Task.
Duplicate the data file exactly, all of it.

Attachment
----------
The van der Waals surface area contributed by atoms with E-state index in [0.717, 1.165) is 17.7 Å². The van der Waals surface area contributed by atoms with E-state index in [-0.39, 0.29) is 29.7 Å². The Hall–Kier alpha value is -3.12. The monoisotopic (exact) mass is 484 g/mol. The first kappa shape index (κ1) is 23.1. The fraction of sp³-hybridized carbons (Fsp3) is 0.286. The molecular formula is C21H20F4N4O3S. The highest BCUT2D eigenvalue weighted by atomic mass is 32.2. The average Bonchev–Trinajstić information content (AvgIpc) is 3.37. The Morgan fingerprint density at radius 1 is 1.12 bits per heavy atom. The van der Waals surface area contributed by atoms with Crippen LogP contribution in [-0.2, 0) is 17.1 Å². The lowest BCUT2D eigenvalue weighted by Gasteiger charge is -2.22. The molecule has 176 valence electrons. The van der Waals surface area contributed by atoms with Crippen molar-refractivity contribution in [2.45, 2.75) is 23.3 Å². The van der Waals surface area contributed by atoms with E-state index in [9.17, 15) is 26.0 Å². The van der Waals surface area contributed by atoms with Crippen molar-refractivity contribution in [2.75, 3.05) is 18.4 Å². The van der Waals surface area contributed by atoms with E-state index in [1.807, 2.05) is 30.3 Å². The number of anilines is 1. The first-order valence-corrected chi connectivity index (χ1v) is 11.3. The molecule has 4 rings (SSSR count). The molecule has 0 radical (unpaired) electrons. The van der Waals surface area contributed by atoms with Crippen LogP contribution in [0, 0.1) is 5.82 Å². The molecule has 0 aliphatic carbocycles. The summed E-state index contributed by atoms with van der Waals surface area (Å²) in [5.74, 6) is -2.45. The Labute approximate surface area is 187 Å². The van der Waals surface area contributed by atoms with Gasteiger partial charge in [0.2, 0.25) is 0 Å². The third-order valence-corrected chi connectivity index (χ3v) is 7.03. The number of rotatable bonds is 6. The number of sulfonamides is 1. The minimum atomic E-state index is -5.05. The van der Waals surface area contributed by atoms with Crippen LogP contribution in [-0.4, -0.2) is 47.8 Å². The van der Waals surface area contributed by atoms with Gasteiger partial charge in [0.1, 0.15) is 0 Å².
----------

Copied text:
The van der Waals surface area contributed by atoms with E-state index in [0.717, 1.165) is 17.7 Å². The van der Waals surface area contributed by atoms with E-state index in [-0.39, 0.29) is 29.7 Å². The Hall–Kier alpha value is -3.12. The monoisotopic (exact) mass is 484 g/mol. The first kappa shape index (κ1) is 23.1. The fraction of sp³-hybridized carbons (Fsp3) is 0.286. The molecular formula is C21H20F4N4O3S. The highest BCUT2D eigenvalue weighted by atomic mass is 32.2. The average Bonchev–Trinajstić information content (AvgIpc) is 3.37. The Morgan fingerprint density at radius 1 is 1.12 bits per heavy atom. The van der Waals surface area contributed by atoms with Crippen LogP contribution in [-0.2, 0) is 17.1 Å². The lowest BCUT2D eigenvalue weighted by Gasteiger charge is -2.22. The molecule has 176 valence electrons. The van der Waals surface area contributed by atoms with Crippen molar-refractivity contribution in [2.45, 2.75) is 23.3 Å². The van der Waals surface area contributed by atoms with E-state index in [9.17, 15) is 26.0 Å². The van der Waals surface area contributed by atoms with Crippen molar-refractivity contribution in [2.75, 3.05) is 18.4 Å². The van der Waals surface area contributed by atoms with E-state index in [1.807, 2.05) is 30.3 Å². The number of anilines is 1. The first-order valence-corrected chi connectivity index (χ1v) is 11.3. The molecule has 4 rings (SSSR count). The molecule has 0 radical (unpaired) electrons. The van der Waals surface area contributed by atoms with Crippen LogP contribution in [0, 0.1) is 5.82 Å². The molecule has 0 aliphatic carbocycles. The summed E-state index contributed by atoms with van der Waals surface area (Å²) in [5.74, 6) is -2.45. The Labute approximate surface area is 187 Å². The van der Waals surface area contributed by atoms with Gasteiger partial charge in [0.2, 0.25) is 0 Å². The third-order valence-corrected chi connectivity index (χ3v) is 7.03. The number of rotatable bonds is 6. The number of sulfonamides is 1. The minimum atomic E-state index is -5.05. The van der Waals surface area contributed by atoms with Crippen LogP contribution in [-0.4, -0.2) is 47.8 Å². The van der Waals surface area contributed by atoms with Gasteiger partial charge in [0.1, 0.15) is 0 Å².